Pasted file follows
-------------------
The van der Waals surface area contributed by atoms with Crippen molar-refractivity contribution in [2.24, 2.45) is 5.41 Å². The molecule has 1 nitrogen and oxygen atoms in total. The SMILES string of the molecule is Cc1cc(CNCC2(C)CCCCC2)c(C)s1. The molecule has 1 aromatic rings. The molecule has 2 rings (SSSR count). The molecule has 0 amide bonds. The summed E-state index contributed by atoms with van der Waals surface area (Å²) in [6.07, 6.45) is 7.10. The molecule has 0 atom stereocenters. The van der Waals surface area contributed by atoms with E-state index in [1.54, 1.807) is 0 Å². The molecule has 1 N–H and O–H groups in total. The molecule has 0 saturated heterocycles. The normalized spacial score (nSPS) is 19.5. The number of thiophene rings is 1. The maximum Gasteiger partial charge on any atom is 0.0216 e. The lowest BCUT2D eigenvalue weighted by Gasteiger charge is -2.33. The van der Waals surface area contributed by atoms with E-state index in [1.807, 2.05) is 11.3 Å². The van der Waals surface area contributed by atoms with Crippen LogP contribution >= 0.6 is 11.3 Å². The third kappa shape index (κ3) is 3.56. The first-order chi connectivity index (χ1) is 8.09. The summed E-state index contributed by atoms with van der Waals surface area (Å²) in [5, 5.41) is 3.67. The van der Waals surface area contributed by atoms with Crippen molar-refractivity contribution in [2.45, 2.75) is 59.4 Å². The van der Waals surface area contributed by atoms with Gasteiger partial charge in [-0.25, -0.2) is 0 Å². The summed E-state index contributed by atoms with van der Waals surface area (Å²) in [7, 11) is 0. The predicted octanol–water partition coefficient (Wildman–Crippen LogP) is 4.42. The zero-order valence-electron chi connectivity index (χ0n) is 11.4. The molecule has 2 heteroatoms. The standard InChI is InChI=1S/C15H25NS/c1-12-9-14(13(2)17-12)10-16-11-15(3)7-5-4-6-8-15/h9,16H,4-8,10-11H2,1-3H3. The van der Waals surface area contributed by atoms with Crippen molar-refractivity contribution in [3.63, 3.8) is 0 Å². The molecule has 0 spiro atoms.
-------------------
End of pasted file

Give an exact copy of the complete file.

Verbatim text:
The van der Waals surface area contributed by atoms with Crippen molar-refractivity contribution in [2.24, 2.45) is 5.41 Å². The molecule has 1 nitrogen and oxygen atoms in total. The SMILES string of the molecule is Cc1cc(CNCC2(C)CCCCC2)c(C)s1. The molecule has 1 aromatic rings. The molecule has 2 rings (SSSR count). The molecule has 0 amide bonds. The summed E-state index contributed by atoms with van der Waals surface area (Å²) in [6.07, 6.45) is 7.10. The molecule has 0 atom stereocenters. The van der Waals surface area contributed by atoms with E-state index in [1.54, 1.807) is 0 Å². The molecule has 1 N–H and O–H groups in total. The molecule has 0 saturated heterocycles. The normalized spacial score (nSPS) is 19.5. The number of thiophene rings is 1. The maximum Gasteiger partial charge on any atom is 0.0216 e. The lowest BCUT2D eigenvalue weighted by Gasteiger charge is -2.33. The van der Waals surface area contributed by atoms with E-state index in [1.807, 2.05) is 11.3 Å². The van der Waals surface area contributed by atoms with Crippen LogP contribution >= 0.6 is 11.3 Å². The third kappa shape index (κ3) is 3.56. The first-order chi connectivity index (χ1) is 8.09. The summed E-state index contributed by atoms with van der Waals surface area (Å²) in [5, 5.41) is 3.67. The van der Waals surface area contributed by atoms with Crippen molar-refractivity contribution in [2.45, 2.75) is 59.4 Å². The van der Waals surface area contributed by atoms with Gasteiger partial charge in [-0.25, -0.2) is 0 Å². The summed E-state index contributed by atoms with van der Waals surface area (Å²) in [7, 11) is 0. The predicted octanol–water partition coefficient (Wildman–Crippen LogP) is 4.42. The zero-order valence-electron chi connectivity index (χ0n) is 11.4. The molecule has 2 heteroatoms. The standard InChI is InChI=1S/C15H25NS/c1-12-9-14(13(2)17-12)10-16-11-15(3)7-5-4-6-8-15/h9,16H,4-8,10-11H2,1-3H3. The van der Waals surface area contributed by atoms with Crippen molar-refractivity contribution in [3.63, 3.8) is 0 Å². The molecule has 0 spiro atoms.